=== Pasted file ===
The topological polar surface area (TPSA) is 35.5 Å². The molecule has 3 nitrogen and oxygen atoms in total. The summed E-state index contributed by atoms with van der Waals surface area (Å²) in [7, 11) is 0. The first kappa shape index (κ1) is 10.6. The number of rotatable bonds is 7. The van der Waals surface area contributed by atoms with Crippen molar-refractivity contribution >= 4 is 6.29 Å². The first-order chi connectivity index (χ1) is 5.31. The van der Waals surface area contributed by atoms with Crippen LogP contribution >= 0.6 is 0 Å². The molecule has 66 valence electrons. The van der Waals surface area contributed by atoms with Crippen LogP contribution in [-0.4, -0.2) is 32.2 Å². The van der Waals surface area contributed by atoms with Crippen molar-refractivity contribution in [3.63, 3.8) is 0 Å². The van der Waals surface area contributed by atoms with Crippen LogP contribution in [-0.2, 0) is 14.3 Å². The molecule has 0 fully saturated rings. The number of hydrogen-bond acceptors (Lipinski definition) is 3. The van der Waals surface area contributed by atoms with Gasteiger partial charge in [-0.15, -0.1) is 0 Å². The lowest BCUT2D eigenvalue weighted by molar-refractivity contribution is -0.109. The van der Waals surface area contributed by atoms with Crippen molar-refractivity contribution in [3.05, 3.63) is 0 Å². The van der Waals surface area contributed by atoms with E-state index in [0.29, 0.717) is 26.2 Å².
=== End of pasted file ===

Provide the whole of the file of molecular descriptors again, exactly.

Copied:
The topological polar surface area (TPSA) is 35.5 Å². The molecule has 3 nitrogen and oxygen atoms in total. The summed E-state index contributed by atoms with van der Waals surface area (Å²) in [7, 11) is 0. The first kappa shape index (κ1) is 10.6. The number of rotatable bonds is 7. The van der Waals surface area contributed by atoms with Crippen molar-refractivity contribution >= 4 is 6.29 Å². The first-order chi connectivity index (χ1) is 5.31. The van der Waals surface area contributed by atoms with Crippen LogP contribution >= 0.6 is 0 Å². The molecule has 66 valence electrons. The van der Waals surface area contributed by atoms with Crippen LogP contribution in [-0.4, -0.2) is 32.2 Å². The van der Waals surface area contributed by atoms with Crippen molar-refractivity contribution in [3.63, 3.8) is 0 Å². The van der Waals surface area contributed by atoms with Crippen LogP contribution in [-0.2, 0) is 14.3 Å². The molecule has 0 fully saturated rings. The number of hydrogen-bond acceptors (Lipinski definition) is 3. The van der Waals surface area contributed by atoms with Gasteiger partial charge in [-0.15, -0.1) is 0 Å². The lowest BCUT2D eigenvalue weighted by molar-refractivity contribution is -0.109. The van der Waals surface area contributed by atoms with Crippen molar-refractivity contribution in [3.05, 3.63) is 0 Å². The van der Waals surface area contributed by atoms with E-state index in [0.29, 0.717) is 26.2 Å².